Resilience

When I was first diagnosed with depression and an anxiety disorder, the following excerpt was brought to my attention. It’s taken from ‘Depressive Illness: The Curse of the Strong’ a book by Dr Tim Cantopher:

“What happens if you put a whole lot of stresses on to someone who is weak, cynical or lazy? The answer is that they will immediately give up, so they will never get stressed enough to become ill. The strong person on the other hand reacts to stress by redoubling their efforts, pushing themselves way beyond the limits for which their body is designed. When they start getting the symptoms of depression they still keep going, with the inevitable result that eventually their limbic system gives way. If you put 18 amps through a 13 amp fuse there is only one possible result.”

Dr Cantopher’s observations are backed up by scientific theory. “When a part of our brain called the limbic system malfunctions it manifests as depression. Our limbic system is a complex system of nerve fibres configured like a computers circuit board, controlling numerous systems around our body including our moods. It copes with our everyday life stresses very well, but it does have a limit. When pushed beyond breaking point (usually, but not exclusively, by a traumatic event) it will effectively blow a fuse. This ‘fuse’ is our transmitter chemicals, seratonin and noradrenaline, and their levels drop rapidly when the circuit blows. Without the correct levels of these two chemicals the electrical impulses that our brains nerve fibres need also drop, which in turn causes our ‘circuit board’ to abruptly stop working i.e. depression.”

In those early days, I took great comfort from those words. Because they resonated with me. I’d always been considered mentally ‘strong.’ Exams and performing under pressure didn’t bother me, I was great in a crisis, I never got too high or too low in my emotions, and I was superb at helping other people through their own troubles. So it all made sense.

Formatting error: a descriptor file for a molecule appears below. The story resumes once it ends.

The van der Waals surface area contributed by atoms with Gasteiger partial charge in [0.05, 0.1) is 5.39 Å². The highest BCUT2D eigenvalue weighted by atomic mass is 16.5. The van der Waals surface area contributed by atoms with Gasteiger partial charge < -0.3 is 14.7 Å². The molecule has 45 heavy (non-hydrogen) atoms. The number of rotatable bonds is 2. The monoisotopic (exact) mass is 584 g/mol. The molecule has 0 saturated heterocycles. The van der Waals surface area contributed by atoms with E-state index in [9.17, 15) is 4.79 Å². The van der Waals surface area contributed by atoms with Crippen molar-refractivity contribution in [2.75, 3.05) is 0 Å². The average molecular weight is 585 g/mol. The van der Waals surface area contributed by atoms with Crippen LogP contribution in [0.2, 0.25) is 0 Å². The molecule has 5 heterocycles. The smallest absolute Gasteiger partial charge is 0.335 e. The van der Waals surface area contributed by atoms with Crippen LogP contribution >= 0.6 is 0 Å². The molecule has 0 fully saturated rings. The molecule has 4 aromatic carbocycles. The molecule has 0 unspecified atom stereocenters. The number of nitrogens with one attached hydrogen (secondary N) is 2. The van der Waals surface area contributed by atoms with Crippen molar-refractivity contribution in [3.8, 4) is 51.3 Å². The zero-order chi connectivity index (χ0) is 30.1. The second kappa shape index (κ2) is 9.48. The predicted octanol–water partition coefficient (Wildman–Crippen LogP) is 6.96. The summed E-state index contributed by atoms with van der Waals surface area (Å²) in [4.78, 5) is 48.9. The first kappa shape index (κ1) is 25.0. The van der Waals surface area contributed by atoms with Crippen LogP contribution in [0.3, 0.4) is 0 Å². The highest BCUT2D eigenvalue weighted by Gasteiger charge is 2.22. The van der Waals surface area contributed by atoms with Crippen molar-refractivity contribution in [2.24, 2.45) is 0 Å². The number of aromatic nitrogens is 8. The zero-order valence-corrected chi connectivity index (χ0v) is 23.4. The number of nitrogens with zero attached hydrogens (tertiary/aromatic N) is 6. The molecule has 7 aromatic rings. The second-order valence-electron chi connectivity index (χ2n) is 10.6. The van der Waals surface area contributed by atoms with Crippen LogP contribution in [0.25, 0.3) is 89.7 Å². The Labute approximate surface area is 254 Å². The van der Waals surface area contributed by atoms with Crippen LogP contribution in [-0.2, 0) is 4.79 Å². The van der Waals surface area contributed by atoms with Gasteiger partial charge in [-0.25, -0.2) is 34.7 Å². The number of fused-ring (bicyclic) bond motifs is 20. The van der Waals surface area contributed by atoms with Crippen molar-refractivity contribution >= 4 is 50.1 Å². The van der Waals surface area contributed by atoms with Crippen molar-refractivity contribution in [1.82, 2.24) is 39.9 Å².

I was also aware that emotions and reactions to mental inputs didn’t just materialise in thin air. They were caused by chemical reactions in the brain. So once again, it made sense. I had overworked the physical functions that moderate emotions and now I was paying the price.

Time passed, and I got worse. My anxiety rendered me unable to speak, my hands shook uncontrollably, and physical ticks presented themselves. Depression led me to self harm and suicidal thoughts. I had the worst time of my life. The worst time I’ll probably ever have. I tried different medications, extensive therapy. Eventually, I came out of it, and today I find myself in a relatively good place.

A little while back, I made the conscious decision to approach my life as if anxiety and depression no longer affected me. They were conditions that I used to have, and may occasionally relapse into, but they were no longer my present. They no longer defined me. And then a couple of weeks ago my medication was changed (in the hopes of leaving me feeling like less of a zombie in the mornings) and I went to shit.

Once again, I was wreck. Just when I’d seemed to be getting myself together, I fell apart. The stammer came back, the ticks and twitches reappeared and I locked myself away, afraid of the world. I was advised to stop the new medication and go back onto my old medication. I worried that I’d set myself way back. It had taken me the best part of 18 months to get to where I was. How long was it going to take to get back there this time? Miraculously, it took just over a week.

Somehow, I managed to retain the lessons I’d learnt and the thought processes I’d implemented. I’m back to feeling pretty straight again. When I went to therapy today, my therapist was surprised at how well I’d done to bounce back in this fashion. She mentioned my “resilience.” She said that I’d been through an incredibly tough time, faced another battle, and yet here I stood, having overcome it all.

I disagreed. I didn’t feel resilient. I saw it like this. I wasn’t resilient, because I was weak for succumbing to all of this in the first place. It was self imposed. The suffering I’d caused myself and the people around me, was all my fault. It’s not like somebody had told me to be anxious or depressed. I’d come up with that myself. I was the cause. I was to blame. Nobody told me at 16 to become borderline emotionless and bottle everything up, I’d done that, even if it was subconscious, it was me. Nobody told me to develop IBS either. I caused it.